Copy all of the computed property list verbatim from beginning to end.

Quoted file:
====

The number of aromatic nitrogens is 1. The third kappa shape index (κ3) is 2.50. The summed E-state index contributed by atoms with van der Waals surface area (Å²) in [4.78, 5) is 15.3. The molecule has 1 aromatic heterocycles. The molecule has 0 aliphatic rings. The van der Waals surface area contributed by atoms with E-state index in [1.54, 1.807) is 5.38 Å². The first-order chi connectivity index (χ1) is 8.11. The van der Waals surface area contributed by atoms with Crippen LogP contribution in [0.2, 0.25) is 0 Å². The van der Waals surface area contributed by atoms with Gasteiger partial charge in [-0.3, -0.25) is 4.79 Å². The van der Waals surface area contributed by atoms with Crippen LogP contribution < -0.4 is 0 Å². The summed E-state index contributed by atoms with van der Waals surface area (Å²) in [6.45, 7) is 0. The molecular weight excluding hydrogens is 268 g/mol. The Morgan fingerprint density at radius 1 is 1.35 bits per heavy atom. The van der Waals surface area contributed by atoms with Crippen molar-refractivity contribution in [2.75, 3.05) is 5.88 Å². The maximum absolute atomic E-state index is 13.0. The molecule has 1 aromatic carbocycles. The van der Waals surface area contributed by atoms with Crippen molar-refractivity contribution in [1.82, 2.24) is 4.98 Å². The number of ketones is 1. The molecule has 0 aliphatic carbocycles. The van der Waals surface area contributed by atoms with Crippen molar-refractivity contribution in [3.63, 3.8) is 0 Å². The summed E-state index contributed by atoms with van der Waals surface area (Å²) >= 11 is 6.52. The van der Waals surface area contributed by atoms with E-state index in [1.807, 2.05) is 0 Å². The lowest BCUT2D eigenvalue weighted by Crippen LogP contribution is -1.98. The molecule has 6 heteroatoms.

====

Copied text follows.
The number of aromatic nitrogens is 1. The third kappa shape index (κ3) is 2.50. The summed E-state index contributed by atoms with van der Waals surface area (Å²) in [4.78, 5) is 15.3. The molecule has 1 aromatic heterocycles. The molecule has 0 aliphatic rings. The van der Waals surface area contributed by atoms with E-state index in [1.54, 1.807) is 5.38 Å². The first-order chi connectivity index (χ1) is 8.11. The van der Waals surface area contributed by atoms with Crippen LogP contribution in [0.2, 0.25) is 0 Å². The van der Waals surface area contributed by atoms with Gasteiger partial charge in [-0.3, -0.25) is 4.79 Å². The van der Waals surface area contributed by atoms with Crippen LogP contribution < -0.4 is 0 Å². The summed E-state index contributed by atoms with van der Waals surface area (Å²) in [6.45, 7) is 0. The molecular weight excluding hydrogens is 268 g/mol. The Morgan fingerprint density at radius 1 is 1.35 bits per heavy atom. The van der Waals surface area contributed by atoms with Crippen molar-refractivity contribution in [2.75, 3.05) is 5.88 Å². The maximum absolute atomic E-state index is 13.0. The molecule has 1 aromatic carbocycles. The van der Waals surface area contributed by atoms with Crippen molar-refractivity contribution in [1.82, 2.24) is 4.98 Å². The number of ketones is 1. The molecule has 0 aliphatic carbocycles. The van der Waals surface area contributed by atoms with Crippen molar-refractivity contribution in [3.63, 3.8) is 0 Å². The summed E-state index contributed by atoms with van der Waals surface area (Å²) >= 11 is 6.52. The van der Waals surface area contributed by atoms with E-state index in [1.807, 2.05) is 0 Å². The lowest BCUT2D eigenvalue weighted by Crippen LogP contribution is -1.98. The molecule has 6 heteroatoms.